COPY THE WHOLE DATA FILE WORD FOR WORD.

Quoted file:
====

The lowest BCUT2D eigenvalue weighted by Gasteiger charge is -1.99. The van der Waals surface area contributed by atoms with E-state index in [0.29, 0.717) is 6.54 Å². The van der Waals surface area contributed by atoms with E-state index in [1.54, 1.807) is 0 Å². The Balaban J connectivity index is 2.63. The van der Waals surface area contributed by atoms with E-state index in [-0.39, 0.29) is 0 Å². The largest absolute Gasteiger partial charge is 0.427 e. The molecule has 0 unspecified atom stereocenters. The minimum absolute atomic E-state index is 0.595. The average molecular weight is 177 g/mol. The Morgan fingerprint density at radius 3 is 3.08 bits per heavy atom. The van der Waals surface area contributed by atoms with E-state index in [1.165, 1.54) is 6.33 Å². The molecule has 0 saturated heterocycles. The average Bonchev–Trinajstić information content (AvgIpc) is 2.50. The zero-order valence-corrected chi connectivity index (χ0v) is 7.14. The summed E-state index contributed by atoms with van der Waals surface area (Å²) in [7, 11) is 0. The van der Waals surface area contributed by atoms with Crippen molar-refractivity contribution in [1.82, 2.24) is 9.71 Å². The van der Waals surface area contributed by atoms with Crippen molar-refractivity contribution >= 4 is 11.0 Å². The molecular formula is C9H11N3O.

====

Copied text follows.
The lowest BCUT2D eigenvalue weighted by Gasteiger charge is -1.99. The van der Waals surface area contributed by atoms with E-state index in [0.29, 0.717) is 6.54 Å². The van der Waals surface area contributed by atoms with E-state index in [1.54, 1.807) is 0 Å². The Balaban J connectivity index is 2.63. The van der Waals surface area contributed by atoms with E-state index in [-0.39, 0.29) is 0 Å². The largest absolute Gasteiger partial charge is 0.427 e. The molecule has 0 unspecified atom stereocenters. The minimum absolute atomic E-state index is 0.595. The average molecular weight is 177 g/mol. The Morgan fingerprint density at radius 3 is 3.08 bits per heavy atom. The van der Waals surface area contributed by atoms with E-state index in [1.165, 1.54) is 6.33 Å². The molecule has 0 saturated heterocycles. The average Bonchev–Trinajstić information content (AvgIpc) is 2.50. The zero-order valence-corrected chi connectivity index (χ0v) is 7.14. The summed E-state index contributed by atoms with van der Waals surface area (Å²) in [7, 11) is 0. The van der Waals surface area contributed by atoms with Crippen molar-refractivity contribution in [1.82, 2.24) is 9.71 Å². The van der Waals surface area contributed by atoms with Crippen molar-refractivity contribution >= 4 is 11.0 Å². The molecular formula is C9H11N3O.